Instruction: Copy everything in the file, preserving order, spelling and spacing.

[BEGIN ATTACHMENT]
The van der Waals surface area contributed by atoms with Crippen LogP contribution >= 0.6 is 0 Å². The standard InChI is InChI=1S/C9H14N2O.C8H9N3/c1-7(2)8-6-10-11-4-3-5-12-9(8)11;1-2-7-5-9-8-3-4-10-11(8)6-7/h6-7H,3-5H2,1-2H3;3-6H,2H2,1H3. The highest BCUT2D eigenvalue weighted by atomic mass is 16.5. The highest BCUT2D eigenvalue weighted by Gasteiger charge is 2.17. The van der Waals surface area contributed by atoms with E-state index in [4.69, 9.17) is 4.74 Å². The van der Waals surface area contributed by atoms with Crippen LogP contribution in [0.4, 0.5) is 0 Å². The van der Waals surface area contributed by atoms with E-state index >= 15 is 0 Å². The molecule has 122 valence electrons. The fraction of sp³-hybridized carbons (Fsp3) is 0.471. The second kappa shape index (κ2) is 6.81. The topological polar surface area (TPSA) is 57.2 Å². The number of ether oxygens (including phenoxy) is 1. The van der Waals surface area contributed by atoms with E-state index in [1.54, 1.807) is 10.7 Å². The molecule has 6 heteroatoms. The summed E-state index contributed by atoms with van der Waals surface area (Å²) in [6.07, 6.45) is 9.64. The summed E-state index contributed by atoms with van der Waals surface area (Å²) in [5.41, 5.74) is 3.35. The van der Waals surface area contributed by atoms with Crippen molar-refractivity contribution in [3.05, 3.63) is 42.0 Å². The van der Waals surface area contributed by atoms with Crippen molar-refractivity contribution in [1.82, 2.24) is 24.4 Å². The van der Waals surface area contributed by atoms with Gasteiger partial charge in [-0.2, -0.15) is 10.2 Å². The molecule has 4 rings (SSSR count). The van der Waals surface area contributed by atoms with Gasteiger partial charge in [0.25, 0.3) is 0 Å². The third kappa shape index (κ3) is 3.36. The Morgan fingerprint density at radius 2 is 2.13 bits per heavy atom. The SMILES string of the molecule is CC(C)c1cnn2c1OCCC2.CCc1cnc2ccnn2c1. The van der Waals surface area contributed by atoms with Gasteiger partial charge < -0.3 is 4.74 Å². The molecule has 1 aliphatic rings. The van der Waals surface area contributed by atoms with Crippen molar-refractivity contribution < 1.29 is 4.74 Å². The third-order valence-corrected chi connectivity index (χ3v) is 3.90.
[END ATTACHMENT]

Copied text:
The van der Waals surface area contributed by atoms with Crippen LogP contribution >= 0.6 is 0 Å². The standard InChI is InChI=1S/C9H14N2O.C8H9N3/c1-7(2)8-6-10-11-4-3-5-12-9(8)11;1-2-7-5-9-8-3-4-10-11(8)6-7/h6-7H,3-5H2,1-2H3;3-6H,2H2,1H3. The highest BCUT2D eigenvalue weighted by atomic mass is 16.5. The highest BCUT2D eigenvalue weighted by Gasteiger charge is 2.17. The van der Waals surface area contributed by atoms with E-state index in [4.69, 9.17) is 4.74 Å². The van der Waals surface area contributed by atoms with Crippen LogP contribution in [0.4, 0.5) is 0 Å². The van der Waals surface area contributed by atoms with E-state index >= 15 is 0 Å². The molecule has 122 valence electrons. The fraction of sp³-hybridized carbons (Fsp3) is 0.471. The second kappa shape index (κ2) is 6.81. The topological polar surface area (TPSA) is 57.2 Å². The number of ether oxygens (including phenoxy) is 1. The van der Waals surface area contributed by atoms with E-state index in [1.54, 1.807) is 10.7 Å². The molecule has 6 heteroatoms. The summed E-state index contributed by atoms with van der Waals surface area (Å²) in [6.07, 6.45) is 9.64. The summed E-state index contributed by atoms with van der Waals surface area (Å²) in [5.41, 5.74) is 3.35. The van der Waals surface area contributed by atoms with Crippen molar-refractivity contribution in [3.05, 3.63) is 42.0 Å². The van der Waals surface area contributed by atoms with Crippen molar-refractivity contribution in [1.82, 2.24) is 24.4 Å². The van der Waals surface area contributed by atoms with Gasteiger partial charge in [-0.2, -0.15) is 10.2 Å². The molecule has 4 rings (SSSR count). The van der Waals surface area contributed by atoms with Gasteiger partial charge in [0.25, 0.3) is 0 Å². The third kappa shape index (κ3) is 3.36. The Morgan fingerprint density at radius 2 is 2.13 bits per heavy atom. The SMILES string of the molecule is CC(C)c1cnn2c1OCCC2.CCc1cnc2ccnn2c1. The van der Waals surface area contributed by atoms with Gasteiger partial charge < -0.3 is 4.74 Å². The molecule has 1 aliphatic rings. The van der Waals surface area contributed by atoms with Crippen molar-refractivity contribution < 1.29 is 4.74 Å². The third-order valence-corrected chi connectivity index (χ3v) is 3.90.